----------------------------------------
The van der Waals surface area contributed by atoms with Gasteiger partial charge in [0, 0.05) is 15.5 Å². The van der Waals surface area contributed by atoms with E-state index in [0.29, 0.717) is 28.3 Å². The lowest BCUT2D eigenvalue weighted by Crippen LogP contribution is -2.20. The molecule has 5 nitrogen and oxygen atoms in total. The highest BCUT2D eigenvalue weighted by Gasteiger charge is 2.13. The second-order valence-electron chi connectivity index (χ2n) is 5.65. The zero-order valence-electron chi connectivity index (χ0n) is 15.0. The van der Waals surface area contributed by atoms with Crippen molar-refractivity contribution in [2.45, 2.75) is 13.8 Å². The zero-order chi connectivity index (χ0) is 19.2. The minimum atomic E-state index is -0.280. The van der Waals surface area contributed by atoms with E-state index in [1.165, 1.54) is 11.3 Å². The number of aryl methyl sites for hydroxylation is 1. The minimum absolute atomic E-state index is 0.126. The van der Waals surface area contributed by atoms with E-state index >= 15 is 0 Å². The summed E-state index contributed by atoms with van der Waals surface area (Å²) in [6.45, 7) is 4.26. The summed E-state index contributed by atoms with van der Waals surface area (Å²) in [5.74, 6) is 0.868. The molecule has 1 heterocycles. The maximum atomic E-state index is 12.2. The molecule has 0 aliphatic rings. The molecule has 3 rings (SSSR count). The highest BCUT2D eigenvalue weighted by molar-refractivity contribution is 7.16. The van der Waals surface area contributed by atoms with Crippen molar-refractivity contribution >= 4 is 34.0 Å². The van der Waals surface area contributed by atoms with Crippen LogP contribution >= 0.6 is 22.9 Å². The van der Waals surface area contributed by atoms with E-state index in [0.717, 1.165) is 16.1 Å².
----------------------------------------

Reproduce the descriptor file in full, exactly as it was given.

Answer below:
The van der Waals surface area contributed by atoms with Gasteiger partial charge in [0, 0.05) is 15.5 Å². The van der Waals surface area contributed by atoms with E-state index in [0.29, 0.717) is 28.3 Å². The lowest BCUT2D eigenvalue weighted by Crippen LogP contribution is -2.20. The molecule has 5 nitrogen and oxygen atoms in total. The highest BCUT2D eigenvalue weighted by Gasteiger charge is 2.13. The second-order valence-electron chi connectivity index (χ2n) is 5.65. The zero-order valence-electron chi connectivity index (χ0n) is 15.0. The van der Waals surface area contributed by atoms with Crippen molar-refractivity contribution in [2.45, 2.75) is 13.8 Å². The zero-order chi connectivity index (χ0) is 19.2. The minimum atomic E-state index is -0.280. The van der Waals surface area contributed by atoms with E-state index in [1.165, 1.54) is 11.3 Å². The number of aryl methyl sites for hydroxylation is 1. The minimum absolute atomic E-state index is 0.126. The van der Waals surface area contributed by atoms with E-state index >= 15 is 0 Å². The summed E-state index contributed by atoms with van der Waals surface area (Å²) in [6.45, 7) is 4.26. The summed E-state index contributed by atoms with van der Waals surface area (Å²) in [5.74, 6) is 0.868. The molecule has 1 heterocycles. The maximum atomic E-state index is 12.2. The molecule has 0 aliphatic rings. The molecule has 3 rings (SSSR count). The highest BCUT2D eigenvalue weighted by molar-refractivity contribution is 7.16. The van der Waals surface area contributed by atoms with Crippen molar-refractivity contribution >= 4 is 34.0 Å². The van der Waals surface area contributed by atoms with Crippen LogP contribution >= 0.6 is 22.9 Å². The van der Waals surface area contributed by atoms with E-state index in [0.717, 1.165) is 16.1 Å².